Delilah F Stacks

Brief Life History of Delilah F

When Delilah F Stacks was born in 1830, in Georgia, United States, her father, William Benjamin Stacks, was 66 and her mother, Delilah Holland, was 37.

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Family Time Line

William Benjamin Stacks
1764–1865
Delilah Holland
1793–1864
Benjamin Stacks
1798–1859
Willis T. Stacks
1805–
William Harrison Stacks
1814–1887
John J. Stacks
1819–
Elizabeth Stacks
1821–
Enoch Stacks
1822–1893
Berry Stacks
1824–1894
Samuel Hudson Stacks
1828–1906
Delilah F Stacks
1830–
Mary I Stacks
1831–
Nancy A. Stacks
1832–
Ephraim Stacks
1833–1909
Middleton T Stacks
1834–1916
May B Stacks
1836–
George Washington Stacks
1837–1928
Lavina A Stacks
1839–
Mary Q Stacks
1839–
Martha Stacks
1844–
Saphronia Stacks
1849–
Marcus L Stacks
1855–
Jackson Stacks
1856–

Sources (3)

  • Dilliha F Stacks in household of William Stacks, "United States Census, 1850"
  • Legacy NFS Source: Dellia F Stacks -
  • Delilah F Stacks in household of William Stacks, "United States Census, 1860"

World Events (3)

1830 · The Second Great Awakening

Being a second spiritual and religious awakening, like the First Great Awakening, many Churches began to spring up from other denominations. Many people began to rapidly join the Baptist and Methodist congregations. Many converts to these religions believed that the Awakening was the precursor of a new millennial age.

1830 · The Oregon Trail

Many people started their 2,170-mile West trek to settle the land found by Louis and Clark. They used large-wheeled wagons to pack most of their belongings and were guided by trails that were made by the previous trappers and traders who walked the area. Over time the trail needed annual improvements to make the trip faster and safer. Most of Interstate 80 and 84 cover most of the ground that was the original trail.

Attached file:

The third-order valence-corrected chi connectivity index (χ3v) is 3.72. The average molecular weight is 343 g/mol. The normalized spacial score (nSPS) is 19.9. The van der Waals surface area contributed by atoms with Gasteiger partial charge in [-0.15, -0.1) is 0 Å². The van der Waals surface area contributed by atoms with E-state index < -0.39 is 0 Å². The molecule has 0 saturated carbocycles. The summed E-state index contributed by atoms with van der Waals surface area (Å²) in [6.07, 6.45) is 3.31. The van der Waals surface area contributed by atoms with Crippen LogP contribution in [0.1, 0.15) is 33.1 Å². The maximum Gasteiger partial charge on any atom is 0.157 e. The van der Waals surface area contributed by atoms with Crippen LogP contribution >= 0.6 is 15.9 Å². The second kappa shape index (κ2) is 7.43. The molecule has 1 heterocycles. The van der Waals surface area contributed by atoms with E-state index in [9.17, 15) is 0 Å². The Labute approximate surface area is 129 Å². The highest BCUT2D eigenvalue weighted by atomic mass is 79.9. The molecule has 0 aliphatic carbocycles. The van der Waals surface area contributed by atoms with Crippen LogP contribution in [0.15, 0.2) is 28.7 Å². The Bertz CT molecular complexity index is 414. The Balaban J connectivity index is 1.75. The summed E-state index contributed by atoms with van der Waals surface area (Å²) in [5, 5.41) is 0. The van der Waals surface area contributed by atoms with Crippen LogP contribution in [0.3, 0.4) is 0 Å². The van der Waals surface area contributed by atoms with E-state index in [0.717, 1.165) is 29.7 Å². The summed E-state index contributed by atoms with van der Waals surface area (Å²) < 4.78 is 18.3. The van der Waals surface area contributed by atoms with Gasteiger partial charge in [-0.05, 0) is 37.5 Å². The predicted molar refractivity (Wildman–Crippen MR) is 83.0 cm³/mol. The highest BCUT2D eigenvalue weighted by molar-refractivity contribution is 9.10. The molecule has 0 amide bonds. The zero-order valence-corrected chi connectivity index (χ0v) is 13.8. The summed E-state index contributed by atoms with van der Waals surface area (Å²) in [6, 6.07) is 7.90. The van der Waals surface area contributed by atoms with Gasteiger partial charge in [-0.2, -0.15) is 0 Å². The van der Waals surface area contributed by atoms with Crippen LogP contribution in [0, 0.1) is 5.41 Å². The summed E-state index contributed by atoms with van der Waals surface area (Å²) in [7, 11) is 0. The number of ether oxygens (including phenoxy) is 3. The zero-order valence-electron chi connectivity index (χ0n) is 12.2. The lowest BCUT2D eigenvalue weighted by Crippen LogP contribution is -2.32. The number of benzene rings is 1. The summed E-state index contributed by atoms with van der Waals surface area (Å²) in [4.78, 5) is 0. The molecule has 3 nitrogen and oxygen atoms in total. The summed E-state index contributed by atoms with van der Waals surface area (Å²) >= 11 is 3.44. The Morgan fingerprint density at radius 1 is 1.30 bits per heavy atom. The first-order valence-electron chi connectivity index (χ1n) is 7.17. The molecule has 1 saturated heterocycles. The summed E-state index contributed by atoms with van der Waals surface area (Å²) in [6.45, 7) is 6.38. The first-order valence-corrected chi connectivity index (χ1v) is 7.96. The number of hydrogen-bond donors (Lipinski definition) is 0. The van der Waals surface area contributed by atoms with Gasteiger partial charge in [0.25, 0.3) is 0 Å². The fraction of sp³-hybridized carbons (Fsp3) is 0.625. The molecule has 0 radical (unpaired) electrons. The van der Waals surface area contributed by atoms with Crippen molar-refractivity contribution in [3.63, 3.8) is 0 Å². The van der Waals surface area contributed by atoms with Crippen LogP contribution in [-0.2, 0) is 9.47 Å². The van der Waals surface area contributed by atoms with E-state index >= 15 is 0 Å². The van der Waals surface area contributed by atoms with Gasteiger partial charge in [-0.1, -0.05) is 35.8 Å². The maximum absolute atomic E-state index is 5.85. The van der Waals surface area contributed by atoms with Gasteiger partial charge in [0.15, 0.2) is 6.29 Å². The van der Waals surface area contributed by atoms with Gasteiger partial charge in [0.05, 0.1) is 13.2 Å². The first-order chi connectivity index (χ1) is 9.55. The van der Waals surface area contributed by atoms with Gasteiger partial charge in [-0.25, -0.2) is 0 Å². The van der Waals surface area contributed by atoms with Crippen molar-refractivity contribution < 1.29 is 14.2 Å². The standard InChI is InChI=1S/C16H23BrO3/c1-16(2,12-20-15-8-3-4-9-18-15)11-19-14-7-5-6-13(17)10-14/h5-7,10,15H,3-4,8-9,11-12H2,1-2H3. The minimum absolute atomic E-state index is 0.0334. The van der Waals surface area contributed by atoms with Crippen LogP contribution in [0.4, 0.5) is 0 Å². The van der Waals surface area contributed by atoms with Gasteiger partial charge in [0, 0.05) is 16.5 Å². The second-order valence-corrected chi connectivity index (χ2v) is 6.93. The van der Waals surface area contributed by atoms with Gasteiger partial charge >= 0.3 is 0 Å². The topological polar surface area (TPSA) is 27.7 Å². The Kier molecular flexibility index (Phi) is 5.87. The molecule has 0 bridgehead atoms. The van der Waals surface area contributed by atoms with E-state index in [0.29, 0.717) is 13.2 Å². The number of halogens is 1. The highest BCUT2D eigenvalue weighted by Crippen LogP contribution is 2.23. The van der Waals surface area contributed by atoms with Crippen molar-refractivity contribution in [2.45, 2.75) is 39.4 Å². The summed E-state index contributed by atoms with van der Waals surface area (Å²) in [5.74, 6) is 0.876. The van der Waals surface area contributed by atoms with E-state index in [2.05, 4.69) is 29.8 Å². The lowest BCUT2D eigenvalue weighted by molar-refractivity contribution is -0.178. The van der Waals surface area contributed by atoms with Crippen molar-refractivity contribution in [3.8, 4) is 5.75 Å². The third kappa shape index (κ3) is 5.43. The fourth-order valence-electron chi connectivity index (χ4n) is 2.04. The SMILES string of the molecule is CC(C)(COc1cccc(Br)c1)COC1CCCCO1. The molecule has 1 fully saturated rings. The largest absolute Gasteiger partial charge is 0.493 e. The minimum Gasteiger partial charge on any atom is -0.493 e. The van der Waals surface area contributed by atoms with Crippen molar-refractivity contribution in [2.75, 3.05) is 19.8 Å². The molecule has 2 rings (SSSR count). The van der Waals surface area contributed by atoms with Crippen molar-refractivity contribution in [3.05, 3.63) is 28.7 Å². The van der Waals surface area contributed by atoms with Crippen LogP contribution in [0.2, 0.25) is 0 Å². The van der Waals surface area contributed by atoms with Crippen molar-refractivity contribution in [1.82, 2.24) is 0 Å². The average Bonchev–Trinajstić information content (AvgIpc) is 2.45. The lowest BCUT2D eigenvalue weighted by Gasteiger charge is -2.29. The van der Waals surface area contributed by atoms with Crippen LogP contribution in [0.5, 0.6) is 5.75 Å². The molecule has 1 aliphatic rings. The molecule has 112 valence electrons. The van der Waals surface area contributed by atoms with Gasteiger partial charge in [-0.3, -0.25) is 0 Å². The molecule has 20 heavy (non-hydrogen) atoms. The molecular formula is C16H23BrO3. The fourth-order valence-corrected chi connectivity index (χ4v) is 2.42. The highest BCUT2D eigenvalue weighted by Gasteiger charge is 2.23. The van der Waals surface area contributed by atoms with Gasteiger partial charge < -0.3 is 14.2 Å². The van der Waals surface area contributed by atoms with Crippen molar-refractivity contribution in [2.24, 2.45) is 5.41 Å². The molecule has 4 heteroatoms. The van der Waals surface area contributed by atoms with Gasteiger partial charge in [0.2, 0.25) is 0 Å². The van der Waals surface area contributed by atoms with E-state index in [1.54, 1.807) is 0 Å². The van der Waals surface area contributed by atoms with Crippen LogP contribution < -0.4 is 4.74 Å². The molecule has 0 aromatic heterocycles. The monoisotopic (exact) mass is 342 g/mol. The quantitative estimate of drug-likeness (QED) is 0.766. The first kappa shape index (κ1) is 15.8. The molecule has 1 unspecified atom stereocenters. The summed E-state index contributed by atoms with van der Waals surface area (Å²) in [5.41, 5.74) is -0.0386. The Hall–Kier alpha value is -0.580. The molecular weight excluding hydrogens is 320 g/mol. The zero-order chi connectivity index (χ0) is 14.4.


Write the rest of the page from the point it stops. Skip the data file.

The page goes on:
1832 · Worcester v. Georgia

In 1830, U.S. President Andrew Jackson signed the Indian Removal Act which required all Native Americans to relocate to areas west of the Mississippi River. That same year, Governor Gilmer of Georgia signed an act which claimed for Georgia all Cherokee territories within the boundaries of Georgia. The Cherokees protested the act and the case made its way to the U.S. Supreme Court. The case, Worcester v. Georgia, ruled in 1832 that the United States, not Georgia, had rights over the Cherokee territories and Georgia laws regarding the Cherokee Nation were voided. President Jackson didn’t enforce the ruling and the Cherokees did not cede their land and Georgia held a land lottery anyway for white settlers.

Name Meaning

English (Yorkshire): variant of Stack , with post-medieval excrescent -s. This form of the surname is now rare in Britain.

Dictionary of American Family Names © Patrick Hanks 2003, 2006.

Possible Related Names

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